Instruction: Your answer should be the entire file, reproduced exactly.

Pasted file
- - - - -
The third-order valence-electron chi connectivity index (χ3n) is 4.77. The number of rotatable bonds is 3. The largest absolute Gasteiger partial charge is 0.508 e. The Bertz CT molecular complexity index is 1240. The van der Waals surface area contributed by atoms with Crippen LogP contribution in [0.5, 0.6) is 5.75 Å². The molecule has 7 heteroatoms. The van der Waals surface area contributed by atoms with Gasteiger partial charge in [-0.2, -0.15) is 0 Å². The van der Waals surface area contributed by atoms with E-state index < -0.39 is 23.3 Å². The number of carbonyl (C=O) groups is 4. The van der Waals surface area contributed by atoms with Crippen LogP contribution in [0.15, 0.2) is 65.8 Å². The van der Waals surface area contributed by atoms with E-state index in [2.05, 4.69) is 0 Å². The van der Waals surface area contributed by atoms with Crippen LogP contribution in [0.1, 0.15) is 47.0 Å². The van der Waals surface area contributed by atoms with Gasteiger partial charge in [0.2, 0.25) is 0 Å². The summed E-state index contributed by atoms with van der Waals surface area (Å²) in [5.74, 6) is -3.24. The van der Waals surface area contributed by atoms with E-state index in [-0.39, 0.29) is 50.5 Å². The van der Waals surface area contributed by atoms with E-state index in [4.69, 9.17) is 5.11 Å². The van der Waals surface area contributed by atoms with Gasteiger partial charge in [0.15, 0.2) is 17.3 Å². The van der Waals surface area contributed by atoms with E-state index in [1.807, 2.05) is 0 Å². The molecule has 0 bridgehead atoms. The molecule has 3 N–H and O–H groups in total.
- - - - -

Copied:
The third-order valence-electron chi connectivity index (χ3n) is 4.77. The number of rotatable bonds is 3. The largest absolute Gasteiger partial charge is 0.508 e. The Bertz CT molecular complexity index is 1240. The van der Waals surface area contributed by atoms with Crippen LogP contribution in [0.5, 0.6) is 5.75 Å². The molecule has 7 heteroatoms. The van der Waals surface area contributed by atoms with Gasteiger partial charge in [-0.2, -0.15) is 0 Å². The van der Waals surface area contributed by atoms with E-state index < -0.39 is 23.3 Å². The number of carbonyl (C=O) groups is 4. The van der Waals surface area contributed by atoms with Crippen LogP contribution in [0.15, 0.2) is 65.8 Å². The van der Waals surface area contributed by atoms with E-state index in [2.05, 4.69) is 0 Å². The van der Waals surface area contributed by atoms with Crippen LogP contribution in [0.1, 0.15) is 47.0 Å². The van der Waals surface area contributed by atoms with Gasteiger partial charge in [0.2, 0.25) is 0 Å². The summed E-state index contributed by atoms with van der Waals surface area (Å²) in [5.74, 6) is -3.24. The van der Waals surface area contributed by atoms with E-state index in [-0.39, 0.29) is 50.5 Å². The van der Waals surface area contributed by atoms with E-state index in [4.69, 9.17) is 5.11 Å². The van der Waals surface area contributed by atoms with Gasteiger partial charge in [0.15, 0.2) is 17.3 Å². The van der Waals surface area contributed by atoms with E-state index in [1.807, 2.05) is 0 Å². The molecule has 0 bridgehead atoms. The molecule has 3 N–H and O–H groups in total.